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Pro-quota students take protest to House doors

UPPSC: Mulayam had no business issuing directives ,say protesters

Written by Express News Service | Lucknow |
July 31, 2013 5:42:49 am

Pro-quota candidates,opposing the withdrawal of Uttar Pradesh Public Service Commission (Mains) 2011 results following SP chief Mulayam Singh Yadav’s intervention,reached Lucknow on Tuesday and staged a protest in front of the Assembly. Demanding the implementation of the commission’s May 27 decision,the protesters “warned” the state government of an intensified stir. Some students also suffered injuries following a police lathi-charge while on way to the Samajwadi Party’s office in the capital.

“Even if we are scoring more than general category students,the existing system pushes us aside,” one Ajay Kumar Yadav alleged. Student leaders,while demanding a meeting with the SP chief,questioned UPPSC’s decision to follow Mulayam’s “directives”,who,they said,has no such constitutional authority.

Mainly from Allahabad — the centre for both pro and anti-quota protests so far — the students shouted anti-SP slogans in the presence of a heavy police force. “UPPSC chairman Anil Yadav had tried to ensure the rights of the OBCs and SC/STs. But it was all undone by an SP leader,” Dinesh Singh Yadav said,alluding to Mulayam. Dinesh had won the Student Union elections at Allahabad University last year with SP’s backing. “Our demand is that if a candidate secures equal to or more marks than a general category candidate,he should be included in the general category list for interview,” Dinesh said.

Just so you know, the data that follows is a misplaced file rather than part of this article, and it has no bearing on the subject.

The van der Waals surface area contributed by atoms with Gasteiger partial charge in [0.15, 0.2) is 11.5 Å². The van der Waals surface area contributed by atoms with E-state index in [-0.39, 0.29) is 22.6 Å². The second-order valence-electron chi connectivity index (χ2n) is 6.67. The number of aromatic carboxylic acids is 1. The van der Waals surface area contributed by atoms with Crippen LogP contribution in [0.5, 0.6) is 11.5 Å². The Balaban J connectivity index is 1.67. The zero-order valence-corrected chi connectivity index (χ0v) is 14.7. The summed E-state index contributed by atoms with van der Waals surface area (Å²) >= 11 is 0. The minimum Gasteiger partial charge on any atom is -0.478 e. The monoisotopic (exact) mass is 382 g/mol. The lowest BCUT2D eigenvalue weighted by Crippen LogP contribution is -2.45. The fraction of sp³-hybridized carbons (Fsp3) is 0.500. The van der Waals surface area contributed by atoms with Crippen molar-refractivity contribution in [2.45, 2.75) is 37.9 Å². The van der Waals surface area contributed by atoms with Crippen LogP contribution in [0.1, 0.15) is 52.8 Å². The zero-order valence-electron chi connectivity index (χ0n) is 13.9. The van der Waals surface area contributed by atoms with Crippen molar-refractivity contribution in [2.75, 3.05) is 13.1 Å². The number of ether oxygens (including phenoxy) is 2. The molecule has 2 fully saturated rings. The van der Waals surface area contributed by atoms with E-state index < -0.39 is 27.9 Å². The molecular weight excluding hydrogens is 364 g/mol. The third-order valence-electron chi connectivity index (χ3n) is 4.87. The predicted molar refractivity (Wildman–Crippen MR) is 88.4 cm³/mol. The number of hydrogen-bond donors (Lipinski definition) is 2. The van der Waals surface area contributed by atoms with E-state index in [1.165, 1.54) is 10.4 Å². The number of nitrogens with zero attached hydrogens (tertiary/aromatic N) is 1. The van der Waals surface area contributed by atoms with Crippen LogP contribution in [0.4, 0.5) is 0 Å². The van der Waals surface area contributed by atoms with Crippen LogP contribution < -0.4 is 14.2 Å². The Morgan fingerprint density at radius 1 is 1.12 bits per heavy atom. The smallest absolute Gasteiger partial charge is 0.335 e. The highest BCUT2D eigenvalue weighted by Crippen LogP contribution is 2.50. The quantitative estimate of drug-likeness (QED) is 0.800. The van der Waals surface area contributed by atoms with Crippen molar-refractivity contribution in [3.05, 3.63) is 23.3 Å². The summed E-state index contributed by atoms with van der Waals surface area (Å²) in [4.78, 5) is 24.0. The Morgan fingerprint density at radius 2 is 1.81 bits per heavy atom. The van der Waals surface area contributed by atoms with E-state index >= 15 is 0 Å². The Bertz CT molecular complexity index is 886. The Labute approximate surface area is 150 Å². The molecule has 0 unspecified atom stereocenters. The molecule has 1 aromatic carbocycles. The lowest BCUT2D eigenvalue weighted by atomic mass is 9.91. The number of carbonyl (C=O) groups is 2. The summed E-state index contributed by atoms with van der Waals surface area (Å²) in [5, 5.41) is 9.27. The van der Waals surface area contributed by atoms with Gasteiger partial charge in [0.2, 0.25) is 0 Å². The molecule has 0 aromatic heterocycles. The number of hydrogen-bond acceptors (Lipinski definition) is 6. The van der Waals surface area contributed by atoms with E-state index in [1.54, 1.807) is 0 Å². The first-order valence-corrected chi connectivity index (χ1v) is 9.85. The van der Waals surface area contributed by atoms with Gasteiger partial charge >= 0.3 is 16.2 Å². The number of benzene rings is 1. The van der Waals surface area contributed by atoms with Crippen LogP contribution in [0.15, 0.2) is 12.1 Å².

UPPSC had on May 27 decided to call the OBC candidates,who had scored equal or more marks than the lowest cut off for general category,as general category students at the interview stage,and declared its Mains 2011 result on July 4. However,on Friday,a delegation led by Allahabad SP leader Ranjana Bajpai met Mulayam and demanded withdrawal of the result,which was done by evening.

Addressing the crowd,Varanasi MLA and Apna Dal general secretary Anupriya Patel,too,alleged prejudice during the interview stage and called for a “multi-community interview panel,” with the presence of at least one person each from the minority,SC/ST,backward and general category. “We don’t want the food security Bill or the laptops. Give us our right and we can arrange our own food,” she said to a cheering crowd.

“Twenty-two years into the Mandal report,OBC’s representation in Class I services remains as low as 4.7 per cent. And 60 years into reservation,the SC/ST’s representation is just 12 per cent,” Patel said. “If reservation continues to be implemented in this manner,it will require another 75 years for the OBCs to fill the 27 per cent quota,” she said.

The matter is currently before Allahabad High Court,which has reserved its order.

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